IMPACT CRATER/STRUCTURE GLOSSARY
by: Charles O’Dale
Solid, liquid and vaporized material ejected from an impact crater during its formation.
Impact ejecta found at distances greater than 5 crater radii from the rim of the source crater, as opposed to proximal ejecta, which are found closer than 5 crater radii from the crater rim, and which make up about 90% of all material thrown out of the crater during the impact event.
All ejecta that are found up to 5 crater radii from the rim of the impact crater; 90% of all ejecta are found within this region. Note that the limit of proximal ejecta scales with the crater size. Ejecta found at greater distances are called distal ejecta.
An ejecta blanket is a generally symmetrical apron of ejecta that surrounds an impact crater; it is layered thickly at the crater’s rim and thin to discontinuous at the blanket’s outer edge.
Part of a theory explaining the forces that cause earthquakes. In impact cratering , elastic rebound describes the readjustment of the highly compressed floor of the transient cavity in the modification stage.
A common class of achondrite meteorites composed of pigeonite and plagioclase. These meteorites formed as basaltic flows on a parent body, probably asteroid 4 Vesta. (Data collected by NASA’s Dawn Mission, in orbit around Vesta from 2011-2012, strengthed the association between Vesta and eucrite meteorites.)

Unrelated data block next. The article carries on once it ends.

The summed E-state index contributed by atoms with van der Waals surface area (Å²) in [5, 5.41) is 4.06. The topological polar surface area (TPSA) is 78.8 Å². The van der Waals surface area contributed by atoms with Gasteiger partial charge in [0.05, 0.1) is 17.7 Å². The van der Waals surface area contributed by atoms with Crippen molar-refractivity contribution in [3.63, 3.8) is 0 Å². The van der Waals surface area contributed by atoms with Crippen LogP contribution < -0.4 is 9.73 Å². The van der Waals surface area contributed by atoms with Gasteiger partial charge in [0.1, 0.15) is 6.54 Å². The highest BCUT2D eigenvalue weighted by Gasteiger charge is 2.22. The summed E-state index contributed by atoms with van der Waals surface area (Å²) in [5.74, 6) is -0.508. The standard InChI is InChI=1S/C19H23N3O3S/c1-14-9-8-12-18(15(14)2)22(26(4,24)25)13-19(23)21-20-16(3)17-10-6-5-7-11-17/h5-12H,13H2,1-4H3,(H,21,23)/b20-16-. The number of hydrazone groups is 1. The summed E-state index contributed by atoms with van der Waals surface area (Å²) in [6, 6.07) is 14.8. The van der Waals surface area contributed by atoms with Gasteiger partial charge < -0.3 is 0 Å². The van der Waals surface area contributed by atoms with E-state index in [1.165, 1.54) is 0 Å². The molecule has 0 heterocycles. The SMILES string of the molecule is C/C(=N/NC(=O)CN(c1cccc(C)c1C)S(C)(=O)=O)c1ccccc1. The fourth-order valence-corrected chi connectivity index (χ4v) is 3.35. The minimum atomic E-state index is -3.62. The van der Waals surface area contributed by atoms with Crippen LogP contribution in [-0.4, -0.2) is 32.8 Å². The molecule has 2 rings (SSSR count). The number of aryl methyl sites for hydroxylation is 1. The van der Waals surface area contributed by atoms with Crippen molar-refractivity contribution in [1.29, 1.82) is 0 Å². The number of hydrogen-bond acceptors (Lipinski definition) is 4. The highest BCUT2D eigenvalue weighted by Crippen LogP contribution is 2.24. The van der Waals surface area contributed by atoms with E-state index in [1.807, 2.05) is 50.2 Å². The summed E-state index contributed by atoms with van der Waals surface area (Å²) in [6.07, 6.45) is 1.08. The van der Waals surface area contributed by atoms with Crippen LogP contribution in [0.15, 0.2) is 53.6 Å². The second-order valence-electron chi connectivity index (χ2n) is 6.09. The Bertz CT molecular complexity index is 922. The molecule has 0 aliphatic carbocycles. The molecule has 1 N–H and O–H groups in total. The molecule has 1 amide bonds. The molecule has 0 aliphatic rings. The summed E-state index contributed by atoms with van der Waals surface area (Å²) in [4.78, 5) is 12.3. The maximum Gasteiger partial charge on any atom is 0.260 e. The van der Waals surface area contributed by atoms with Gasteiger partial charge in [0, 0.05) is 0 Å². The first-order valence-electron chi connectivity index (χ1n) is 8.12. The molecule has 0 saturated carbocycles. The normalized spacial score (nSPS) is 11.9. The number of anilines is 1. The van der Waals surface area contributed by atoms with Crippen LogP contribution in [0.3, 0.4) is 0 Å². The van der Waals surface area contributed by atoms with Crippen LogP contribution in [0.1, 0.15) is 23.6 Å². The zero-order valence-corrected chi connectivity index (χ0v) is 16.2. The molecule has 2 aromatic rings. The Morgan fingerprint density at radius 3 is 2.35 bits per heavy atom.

[see – CRATER CLASSIFICATIONS]
[see – CRATER FORMATION]
Extinction of many groups of organisms at a particular time by environmental catastrophe related with collapsing ecosystems. There are strong indications that some mass extinctions may be caused partly or completely by large asteroidal or cometary impacts.
[see – DATING- GEOLOGIC]
Gigapascal, 1 GPa = 1,000 MPa (Megapascal) = 109 Pascal, the SI unit of pressure. GPa is commonly used in the high-pressure range of shock deformation, 1 GPa = 10 kbar.
GRAVITY ANOMALY Gravimetry;
Geophysical method to measure variations of the gravity field related with subsurface density variations. Impact structures commonly show pronounced gravity negative anomalies due to the occurrence of low-density breccias, rock fracturing, and replacement of ejected material by post-impact young sediments. In very large impact structures, relative positive anomalies may be produced by the uplift (see; central uplift) of high-density material from the Earth’s lower crust and upper mantle.
A velocity approximately over 3,000 meters per second (6,700 mph, 11,000 km/h, 10,000 ft/s, or Mach 8.8). In particular, hypervelocity is velocity so high that the strength of materials upon impact is very small compared to inertial stresses.